KELTON COPELAND: Production. At the end of the day, it's all about producing. The easiest thing from a fan standpoint is to say production. Okay, we want to see touchdowns. That's the easiest thing at the receiver position. Everybody wants to see how much touchdowns, how much catches, how many yards after catch, that type of thing? It's about the play-to-play execution that I'm talking about production. If I'm asking to go dig out a safety and you get that done, that's a productive play, so you're being productive. Also, catching the hitch. If you can run a good route, be efficient in and out of your stance and get into that route, catch the ball and do something after the catch, that's being productive.It's not all about the end result of a touchdown or a big play or big spring block. It's date-to-day, getting better at being productive, being efficient of what we're asking you to do within the system, within the scheme of play. That's what I call being productive. That's the biggest thing that we're attempting to do moving forward is be productive and be efficient within the scheme that we're asking you to be.

Q. What is the program plan for Jerminic Smith?

KELTON COPELAND: That's a question probably better directed towards Coach Ferentz. My biggest focus at this point is coaching the guys on the field and in that room with me as a group. If you're not in that room right now, for whatever the reason may be, I'm not focused on that. My focus is on developing that room with the guys that are in that room right now.

Q. Do you take any hands on in academics, as assistants?

KELTON COPELAND: As assistants, yes, we assist. As assistants, we assist our academic staff, and obviously their primary job is to do the hand's on work and make sure they're going to class, all those types of things. Our jobs as assistants is to assist them with that. Obviously, we have more hands on, more time with the student-athletes themselves.So our job, in a sense, is to assist them, making sure our guys are being accountable and making sure what they need to be doing academically.

Q. Do you think he'll be back?

KELTON COPELAND: I hope so. It's up to him. The ball's in his court, so we'll see.

Q. Taking on that leadership role being the leader of the group, considering it's a small and pretty young group.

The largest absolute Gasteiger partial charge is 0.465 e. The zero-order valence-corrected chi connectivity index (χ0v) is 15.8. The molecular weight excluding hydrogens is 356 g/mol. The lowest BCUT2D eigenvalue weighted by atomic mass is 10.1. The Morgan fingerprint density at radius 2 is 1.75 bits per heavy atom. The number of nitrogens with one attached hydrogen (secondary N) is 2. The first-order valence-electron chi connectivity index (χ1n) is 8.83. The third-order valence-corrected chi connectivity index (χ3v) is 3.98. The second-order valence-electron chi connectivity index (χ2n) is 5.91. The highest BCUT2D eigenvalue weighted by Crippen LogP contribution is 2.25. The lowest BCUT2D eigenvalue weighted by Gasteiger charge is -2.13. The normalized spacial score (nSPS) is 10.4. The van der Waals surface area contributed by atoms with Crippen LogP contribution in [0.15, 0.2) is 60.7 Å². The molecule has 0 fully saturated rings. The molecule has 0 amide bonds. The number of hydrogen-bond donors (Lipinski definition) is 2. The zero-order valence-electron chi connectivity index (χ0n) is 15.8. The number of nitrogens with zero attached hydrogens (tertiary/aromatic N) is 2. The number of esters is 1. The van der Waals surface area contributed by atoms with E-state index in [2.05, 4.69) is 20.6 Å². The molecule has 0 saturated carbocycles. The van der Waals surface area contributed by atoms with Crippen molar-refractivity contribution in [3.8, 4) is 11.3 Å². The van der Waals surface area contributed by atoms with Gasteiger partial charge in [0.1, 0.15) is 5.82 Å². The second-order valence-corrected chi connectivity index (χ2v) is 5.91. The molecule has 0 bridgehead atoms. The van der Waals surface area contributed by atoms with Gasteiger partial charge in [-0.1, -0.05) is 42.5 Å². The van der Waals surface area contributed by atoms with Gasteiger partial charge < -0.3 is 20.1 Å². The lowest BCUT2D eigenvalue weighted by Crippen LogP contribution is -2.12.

KELTON COPELAND: Yeah, that's something as a coach that I really try to feed off of that. I'm always encouraging guys to step up as leaders. The thing that I've learned over the years, you cannot force somebody to be a leader. Leaders don't just all of a sudden -- I can't coach you to be a leader. You either have that innate ability to be a leader or you don't.There are different types of leaders, but at the end of the day, a true leader is a person that influences other people, whether it's a good leader or a bad leader, a true leader is a person that has influence over other people. So my job is to find those leaders, good or bad, and hopefully we have more good than bad, and find those guys and help them and develop them to become the type of leaders that we want.There hasn't been a clear-cut leader right now outside of Matt. Matt and I actually had a conversation yesterday one on one that he does a great job leading. He was the first guy when I first got here, my first day on the job, he came to my office. I didn't have his cell phone number, and he didn't have mine. Honestly, I couldn't pick him out of a lineup if I was paid to. But he was the first one to come to my office to introduce himself to me and tell me about each guy in the room, his thoughts, what he's done up to this point, and what he thinks needs to be done as a group or what I need to do as a coach and what he's willing to do, which is everything. He's been great.Now the hard part for Matt and what we conversated on yesterday, and the hard part for him, as everybody knows, it's hard to lead from the back. Meaning he's not on the field right now. So you kind of feel like a hypocrite, hey, guys, you have to push, push, push, and I'm off standing to the side telling my peers they've got to push. So that's hard for him. He's done a tremendous job.As far as the guys on the field right now, it's kind of hard because we're all learning. So once somebody figures out that they're comfortable with their role, then it's easier to lead. It's kind of like trying to teach something when I'm not sure what I'm teaching, if that makes sense. So as we grow as a group, some of those leaders will start to emerge. But there are some leadership skills in that group, for sure.